Carolina has admitted the most academically qualified class in its history for next fall, based on a comprehensive review of 18,678 freshman applications, resulting in admission offers to 6,671 students.
“We’ve had a great year. This is the strongest class we’ve ever admitted,” said Stephen Farmer, assistant provost and director of admissions.
Just more than 4,600 North Carolina residents were invited to join the freshman class at an admission rate of 57 percent, and 2,057 nonresidents were admitted at a rate of 19 percent. The estimated enrollment for the freshman class is 3,669, with in-state enrollment targeted at 82 percent as mandated by the UNC System Board of Governors.
Farmer said that the University remains committed to building an extremely talented and diverse class and that “this group includes students from every ethnic, socioeconomic and geographic background – including every corner of the state.”
The academic credentials of the admitted freshmen are the strongest ever, with an average SAT-I score of 1336, up 13 points from a year earlier. Admitted freshmen hail from every North Carolina county, each of the nation’s 50 states and 44 other countries. More than 26 percent of the admitted class members indicated that they are African-American, Hispanic, Asian or Native American.
Students were selected by an admissions committee whose holistic, six-month review process includes at least two evaluations of each application, Farmer said.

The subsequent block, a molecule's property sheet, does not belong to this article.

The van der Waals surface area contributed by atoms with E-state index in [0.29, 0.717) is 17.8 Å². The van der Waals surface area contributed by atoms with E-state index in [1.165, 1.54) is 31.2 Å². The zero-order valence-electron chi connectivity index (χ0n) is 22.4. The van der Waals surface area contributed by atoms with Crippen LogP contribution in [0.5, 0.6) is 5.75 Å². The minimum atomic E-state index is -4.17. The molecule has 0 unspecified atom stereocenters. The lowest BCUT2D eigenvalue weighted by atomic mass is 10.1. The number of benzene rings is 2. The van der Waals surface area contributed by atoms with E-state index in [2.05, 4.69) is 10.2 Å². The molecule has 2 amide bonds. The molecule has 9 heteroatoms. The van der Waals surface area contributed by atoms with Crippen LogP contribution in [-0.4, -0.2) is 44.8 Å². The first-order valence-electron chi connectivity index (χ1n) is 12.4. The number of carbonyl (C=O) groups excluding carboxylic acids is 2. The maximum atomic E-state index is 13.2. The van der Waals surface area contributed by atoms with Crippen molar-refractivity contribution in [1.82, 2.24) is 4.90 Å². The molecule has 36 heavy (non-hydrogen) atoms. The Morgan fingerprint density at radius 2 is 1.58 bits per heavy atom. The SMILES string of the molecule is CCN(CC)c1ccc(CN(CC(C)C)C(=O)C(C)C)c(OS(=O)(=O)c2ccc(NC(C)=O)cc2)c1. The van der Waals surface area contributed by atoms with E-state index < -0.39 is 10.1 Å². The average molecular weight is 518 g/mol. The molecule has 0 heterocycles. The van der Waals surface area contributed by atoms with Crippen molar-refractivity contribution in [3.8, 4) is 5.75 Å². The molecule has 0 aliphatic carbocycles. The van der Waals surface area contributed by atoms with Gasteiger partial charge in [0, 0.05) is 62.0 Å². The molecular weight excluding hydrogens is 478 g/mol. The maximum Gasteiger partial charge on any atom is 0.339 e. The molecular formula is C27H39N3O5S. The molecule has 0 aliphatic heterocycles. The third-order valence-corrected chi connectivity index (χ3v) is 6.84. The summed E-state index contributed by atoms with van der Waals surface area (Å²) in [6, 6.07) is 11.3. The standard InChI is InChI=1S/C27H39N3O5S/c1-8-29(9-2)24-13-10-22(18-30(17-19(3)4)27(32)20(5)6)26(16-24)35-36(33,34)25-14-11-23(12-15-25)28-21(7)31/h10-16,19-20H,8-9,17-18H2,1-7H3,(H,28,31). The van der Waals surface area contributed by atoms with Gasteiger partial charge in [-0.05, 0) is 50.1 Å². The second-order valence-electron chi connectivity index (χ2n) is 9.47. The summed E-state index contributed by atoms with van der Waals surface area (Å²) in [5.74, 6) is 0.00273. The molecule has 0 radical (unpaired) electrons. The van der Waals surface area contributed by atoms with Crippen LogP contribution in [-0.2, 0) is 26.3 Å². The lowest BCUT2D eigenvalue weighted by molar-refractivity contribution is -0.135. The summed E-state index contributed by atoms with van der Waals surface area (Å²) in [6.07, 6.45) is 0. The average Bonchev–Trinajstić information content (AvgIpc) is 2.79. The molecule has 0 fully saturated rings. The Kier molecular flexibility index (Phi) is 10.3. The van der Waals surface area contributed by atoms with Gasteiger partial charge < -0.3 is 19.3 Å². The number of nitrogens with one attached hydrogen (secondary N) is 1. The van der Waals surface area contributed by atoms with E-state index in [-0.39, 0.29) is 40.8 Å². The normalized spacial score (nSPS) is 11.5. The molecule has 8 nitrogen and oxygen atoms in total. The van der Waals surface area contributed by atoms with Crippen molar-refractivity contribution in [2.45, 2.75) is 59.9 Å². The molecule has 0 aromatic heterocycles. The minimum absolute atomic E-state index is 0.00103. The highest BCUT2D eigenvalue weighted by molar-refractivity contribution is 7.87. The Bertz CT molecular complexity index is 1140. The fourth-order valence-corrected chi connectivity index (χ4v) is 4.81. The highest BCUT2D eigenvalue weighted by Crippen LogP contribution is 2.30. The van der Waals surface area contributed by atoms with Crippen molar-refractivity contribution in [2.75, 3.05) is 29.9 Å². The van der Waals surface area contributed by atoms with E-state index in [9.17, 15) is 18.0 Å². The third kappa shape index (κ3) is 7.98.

Carolina seeks to attract the best students throughout North Carolina and beyond while preserving affordability and accessibility for families of all income levels. The University also offers merit and need-based grants.
As a result of a recent decision by the Board of Trustees to devote 25 percent of trademark licensing revenue to merit-based scholarships, the class enrolling in fall 2005 will include 60 more scholarship recipients than last year’s class. All told, the freshman class is expected to have 290 merit-based scholars, including 60 Morehead, 15 Robertson and more than 130 National Merit scholars.
The Carolina Covenant program also enables qualified low-income first-year students to graduate from Carolina debt-free. Through these and other programs, Carolina meets 100 percent of demonstrated financial need of undergraduate students.
Whether the extra regional and national exposure the University has enjoyed in connection with the Tar Heel men’s basketball team’s national championship win on April 4 will provide an added boost for admissions remains unknown.
“People are asking whether our national championship will make a difference,” Farmer said. “Of course, we’re very proud of the team, and everyone here is still walking on cloud nine. Whether that translates into a higher yield this year or more applications next year is everyone’s guess.”
The University also completed the comprehensive review of 3,094 transfer applications and on April 15 invited 1,010 students to join the sophomore and junior class. The anticipated enrollment for the transfer class is 800. The admitted group includes 143 students from North Carolina community colleges and 270 students who are 21 or older.
“Many students choose to transfer here after they’ve had a year or two of college work that prepares them for the rigor of Carolina,” Farmer said. “Our transfer class is an integral part of the Carolina community, and we’re delighted to welcome them.”